Wealthy Clark  Wilcox owned many properties by purchase or inheritance around town: 17 acres on the Housatonic; 38 lots in "Westfield"; land on the today's Harborside Drive facing Wilcox Park which he, and then his estate, sold off as residential lots; a large area of land between Old Field Lane and the Indian River "gulf" which he sold to George Wilcox in 1913 (some of it was a golf course until purchased for residential development in today's Wilcox Road area); and Land on High Street, corner of Broad, that eventually became Cody-White Funeral Home and northward across the railway tracks, the seed company headquarters of Everett Clark (MHOF Inductee: 2014) later 'Asgrow.'


Returning permanently to Milford, in July 1909 he purchased 10 acres to build a $30,000 "cottage" on Welch's Point Road. Today the "cottage," "Eveningside Mansion," (later owned by the Stuart family, saved by Joseph H. Blichfeldt and now occupied by sports radio personality Dan Patrick) is worth over $2.5 Millions and pays one of Milford's top ten highest property tax rates. In December '09 Wilcox added the waterside land west of the "new road on the bluff"  (Gulf Street extension from Old Field La. to the terminus of previously dead ending Welch's Point Road) from the Merwin and Gunn families to be kept forever without construction of house or barn under penalty of forfeiture. Use of this land would be a development controversy in the 1990s. Apparently a "bath house" was not a violation, so through the teens, twenties and thirties, parties were held there and on the lawns overlooking Charles island. Eventually the sound claimed the "lawns" leaving the party "Summer house" perched on the very edge of the cliff today.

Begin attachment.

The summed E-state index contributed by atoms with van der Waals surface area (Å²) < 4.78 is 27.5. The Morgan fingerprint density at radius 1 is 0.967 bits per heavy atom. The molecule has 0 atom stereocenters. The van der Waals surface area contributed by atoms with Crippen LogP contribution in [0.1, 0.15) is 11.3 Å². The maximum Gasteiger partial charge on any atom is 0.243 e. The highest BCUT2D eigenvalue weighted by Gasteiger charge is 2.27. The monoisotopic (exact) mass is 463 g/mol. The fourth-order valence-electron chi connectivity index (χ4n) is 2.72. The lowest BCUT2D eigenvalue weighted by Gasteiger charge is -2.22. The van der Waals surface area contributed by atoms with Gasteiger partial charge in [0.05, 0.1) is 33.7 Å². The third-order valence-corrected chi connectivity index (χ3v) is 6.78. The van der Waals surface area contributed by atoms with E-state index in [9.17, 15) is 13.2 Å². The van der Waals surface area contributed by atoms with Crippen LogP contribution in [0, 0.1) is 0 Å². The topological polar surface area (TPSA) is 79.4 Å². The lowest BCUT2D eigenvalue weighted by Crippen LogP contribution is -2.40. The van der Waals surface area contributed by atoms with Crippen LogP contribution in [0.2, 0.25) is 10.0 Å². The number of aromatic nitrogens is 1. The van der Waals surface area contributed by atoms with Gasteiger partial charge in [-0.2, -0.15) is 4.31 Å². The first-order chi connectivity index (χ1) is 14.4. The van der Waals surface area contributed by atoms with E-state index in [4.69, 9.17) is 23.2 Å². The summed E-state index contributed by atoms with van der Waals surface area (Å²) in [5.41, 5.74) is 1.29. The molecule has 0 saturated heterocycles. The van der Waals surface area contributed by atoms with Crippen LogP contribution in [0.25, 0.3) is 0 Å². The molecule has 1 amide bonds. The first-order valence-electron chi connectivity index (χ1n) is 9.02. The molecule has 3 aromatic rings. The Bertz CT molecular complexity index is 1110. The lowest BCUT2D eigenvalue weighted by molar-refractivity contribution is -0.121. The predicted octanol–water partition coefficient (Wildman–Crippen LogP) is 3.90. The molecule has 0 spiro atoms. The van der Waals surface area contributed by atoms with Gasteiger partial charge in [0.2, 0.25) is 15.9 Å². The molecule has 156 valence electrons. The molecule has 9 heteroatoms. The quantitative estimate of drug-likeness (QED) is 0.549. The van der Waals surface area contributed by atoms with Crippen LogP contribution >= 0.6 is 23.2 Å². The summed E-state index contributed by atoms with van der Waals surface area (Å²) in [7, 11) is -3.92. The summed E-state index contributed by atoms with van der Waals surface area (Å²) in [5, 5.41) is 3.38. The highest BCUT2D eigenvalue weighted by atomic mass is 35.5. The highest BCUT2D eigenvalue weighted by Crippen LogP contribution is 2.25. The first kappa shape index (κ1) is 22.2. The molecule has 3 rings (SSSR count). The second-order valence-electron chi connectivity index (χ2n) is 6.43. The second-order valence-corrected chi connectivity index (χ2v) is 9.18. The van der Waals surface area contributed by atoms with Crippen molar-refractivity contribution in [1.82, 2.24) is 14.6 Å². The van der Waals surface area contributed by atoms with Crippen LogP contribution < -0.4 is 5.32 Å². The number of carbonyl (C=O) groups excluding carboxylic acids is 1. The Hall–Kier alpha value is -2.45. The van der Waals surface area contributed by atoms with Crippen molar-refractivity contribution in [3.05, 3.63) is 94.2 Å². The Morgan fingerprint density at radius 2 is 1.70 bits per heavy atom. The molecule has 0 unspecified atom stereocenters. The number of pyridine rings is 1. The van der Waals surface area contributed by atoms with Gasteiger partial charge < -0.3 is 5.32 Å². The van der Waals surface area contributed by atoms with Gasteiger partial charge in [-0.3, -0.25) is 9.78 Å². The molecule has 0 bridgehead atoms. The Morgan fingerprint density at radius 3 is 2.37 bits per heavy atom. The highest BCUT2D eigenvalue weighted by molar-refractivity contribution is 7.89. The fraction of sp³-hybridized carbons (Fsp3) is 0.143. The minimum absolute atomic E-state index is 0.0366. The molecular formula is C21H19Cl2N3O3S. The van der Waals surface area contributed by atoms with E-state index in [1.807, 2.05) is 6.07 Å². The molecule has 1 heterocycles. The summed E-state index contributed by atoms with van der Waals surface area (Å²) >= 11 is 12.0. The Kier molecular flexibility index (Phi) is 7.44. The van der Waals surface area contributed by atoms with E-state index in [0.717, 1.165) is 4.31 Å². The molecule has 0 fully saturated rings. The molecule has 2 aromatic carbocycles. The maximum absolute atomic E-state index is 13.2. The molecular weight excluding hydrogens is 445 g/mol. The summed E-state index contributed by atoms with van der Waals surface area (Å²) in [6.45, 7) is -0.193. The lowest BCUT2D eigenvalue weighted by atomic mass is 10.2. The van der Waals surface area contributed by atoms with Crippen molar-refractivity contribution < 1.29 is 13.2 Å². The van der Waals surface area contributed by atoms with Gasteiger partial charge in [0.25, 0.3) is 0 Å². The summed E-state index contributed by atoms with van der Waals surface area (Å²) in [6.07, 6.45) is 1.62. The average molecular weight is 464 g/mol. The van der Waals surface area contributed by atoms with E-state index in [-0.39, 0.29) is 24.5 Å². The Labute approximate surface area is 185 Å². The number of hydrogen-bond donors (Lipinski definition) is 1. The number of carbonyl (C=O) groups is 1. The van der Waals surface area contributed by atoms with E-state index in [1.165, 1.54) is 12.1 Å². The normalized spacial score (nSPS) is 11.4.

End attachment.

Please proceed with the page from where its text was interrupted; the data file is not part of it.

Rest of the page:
Most significantly, in 1908 Wilcox also purchased property from Franklin H. Fowler, then of Manhattan, NY. This land was part of area granted to William Fowler (MHOF inductee: 2012) in early colonial days if he would build and run the nearby 'Fowler's Mill.' Fowler did, and he and his descendants continued to do so for about 270 years. Wilcox spent considerable effort cleaning up the neglected area then known "Harbor Woods."  He added many trails including some for automobiles (his big Pierce Arrow being one of the early cars in the village). For the 270th anniversary of Milford in 1909, Clark Wilcox announced his intention to donate this parcel to the community.